As part of Teck’s ongoing work dealing with historic groundwater contamination from their Trail Operations site, the company will begin work on a temporary pumping station at the boat launch near Gyro Park next week.
The work is an interim step until the full measure of Teck’s remediation plan to remove and treat affected groundwater can come into effect.
“We’re working closely with Environment Canada and the Ministry of Environment,” said Catherine Adair, community relations leader for Teck. “We’ve spent a number of years studying what and where the impacts of the operation are showing up and now we’re moving into the stage of dealing with them.”
With so much media and government attention on environmental matters in recent years it can be difficult to recall the days when people, governments, and industry weren’t as focussed on the affects of their social and economic activity on the world around them.
However, living in a place such as Trail, with a history of intensive industrial activity reaching back over 100 years, issues sometimes arise from the past that need to be dealt with today.
Effluent from the refining and smelting operations in Trail were stored on the property in unlined storage ponds up until the early 1980’s.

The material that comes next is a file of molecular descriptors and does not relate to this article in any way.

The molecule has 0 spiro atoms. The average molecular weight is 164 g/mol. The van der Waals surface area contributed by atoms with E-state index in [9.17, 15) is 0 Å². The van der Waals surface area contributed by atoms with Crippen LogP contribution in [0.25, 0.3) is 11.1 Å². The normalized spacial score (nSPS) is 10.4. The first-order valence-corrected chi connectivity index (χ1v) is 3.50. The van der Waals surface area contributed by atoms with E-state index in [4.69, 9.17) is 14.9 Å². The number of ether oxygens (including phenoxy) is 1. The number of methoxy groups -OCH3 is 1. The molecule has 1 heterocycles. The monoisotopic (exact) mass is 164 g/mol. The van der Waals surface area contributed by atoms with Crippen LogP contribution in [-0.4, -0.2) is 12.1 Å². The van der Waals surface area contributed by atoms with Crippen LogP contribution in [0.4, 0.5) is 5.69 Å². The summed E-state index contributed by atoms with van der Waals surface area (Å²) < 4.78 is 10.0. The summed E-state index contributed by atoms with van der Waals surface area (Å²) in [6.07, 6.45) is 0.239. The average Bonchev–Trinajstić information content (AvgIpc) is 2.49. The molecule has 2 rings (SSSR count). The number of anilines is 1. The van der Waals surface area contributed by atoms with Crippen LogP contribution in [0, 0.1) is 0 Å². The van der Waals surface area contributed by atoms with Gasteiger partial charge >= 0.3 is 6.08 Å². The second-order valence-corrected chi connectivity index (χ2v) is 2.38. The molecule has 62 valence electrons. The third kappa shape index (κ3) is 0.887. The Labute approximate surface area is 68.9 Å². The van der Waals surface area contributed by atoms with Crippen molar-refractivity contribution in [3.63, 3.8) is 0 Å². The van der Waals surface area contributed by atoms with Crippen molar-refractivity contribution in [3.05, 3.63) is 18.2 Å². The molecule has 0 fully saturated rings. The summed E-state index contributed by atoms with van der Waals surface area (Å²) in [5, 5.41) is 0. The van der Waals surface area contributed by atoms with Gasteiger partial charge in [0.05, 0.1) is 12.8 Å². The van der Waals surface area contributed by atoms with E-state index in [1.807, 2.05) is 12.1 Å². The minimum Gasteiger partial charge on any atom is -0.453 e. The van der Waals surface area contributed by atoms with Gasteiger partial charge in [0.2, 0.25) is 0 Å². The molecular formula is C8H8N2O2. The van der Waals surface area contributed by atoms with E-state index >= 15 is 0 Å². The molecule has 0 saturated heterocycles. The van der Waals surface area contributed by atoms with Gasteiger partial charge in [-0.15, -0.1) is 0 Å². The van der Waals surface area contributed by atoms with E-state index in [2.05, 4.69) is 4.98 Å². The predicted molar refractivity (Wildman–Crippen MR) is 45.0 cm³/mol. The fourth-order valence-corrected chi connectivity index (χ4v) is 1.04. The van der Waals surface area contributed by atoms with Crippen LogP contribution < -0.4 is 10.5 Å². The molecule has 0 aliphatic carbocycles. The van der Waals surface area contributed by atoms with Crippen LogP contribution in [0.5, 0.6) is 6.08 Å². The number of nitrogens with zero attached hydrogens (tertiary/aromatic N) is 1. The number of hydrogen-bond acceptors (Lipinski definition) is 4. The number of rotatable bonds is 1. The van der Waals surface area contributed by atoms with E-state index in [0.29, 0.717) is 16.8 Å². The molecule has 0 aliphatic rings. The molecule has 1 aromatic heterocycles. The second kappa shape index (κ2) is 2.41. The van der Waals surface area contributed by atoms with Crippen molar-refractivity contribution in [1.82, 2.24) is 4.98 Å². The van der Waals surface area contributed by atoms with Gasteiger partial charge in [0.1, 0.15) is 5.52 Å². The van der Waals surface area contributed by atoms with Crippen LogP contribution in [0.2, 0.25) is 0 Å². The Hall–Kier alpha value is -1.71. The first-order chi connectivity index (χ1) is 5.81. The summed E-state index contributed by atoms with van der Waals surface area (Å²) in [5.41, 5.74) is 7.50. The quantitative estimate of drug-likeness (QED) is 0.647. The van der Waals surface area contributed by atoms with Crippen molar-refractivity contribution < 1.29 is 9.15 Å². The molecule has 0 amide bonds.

Over the decades some of the effluent seeped into the groundwater under the property and has entered the aquifer under the Columbia River and East Trail.
“We’re mainly looking at ammonia and sulfates that leached into the ground but there are some metals present as well,” said Adair. “We’ve known about it since 2001 and since that time we’ve been working with the regulatory authorities deciding on the best plan to fix it.”
The current work involves installing a pump in the bay near the boat launch in East Trail which will only be used during times when the river is at it’s lowest volume and the upwelling contaminated groundwater reaches higher concentrations in the bay. At times of low flow the pump will increase the circulation of the water in the bay with the higher volume flow of the main body of the river.
The work is being conducted with all necessary regulatory permits, notifications, and approvals in place and studies conducted on the bay water have determined that it remains safe for recreational use.
The longer term remediation project involves installing a series of wells along the west bank of the river below Teck between Trail Operations and East Trail where the groundwater will be collected before pumping it up for treatment on company property.
“We’re building a new effluent treatment plant, in part to deal with the groundwater issue,” Adair said. “Construction is expected to take approximately five years and is estimated to cost $32 million.”
The current interim project will require short-term road and sidewalk closures along the river in East Trail and may intermittently impact recreational access to the boat launch.
Once installation is complete the system is expected to have no impact on use of the boat launch or the bay area.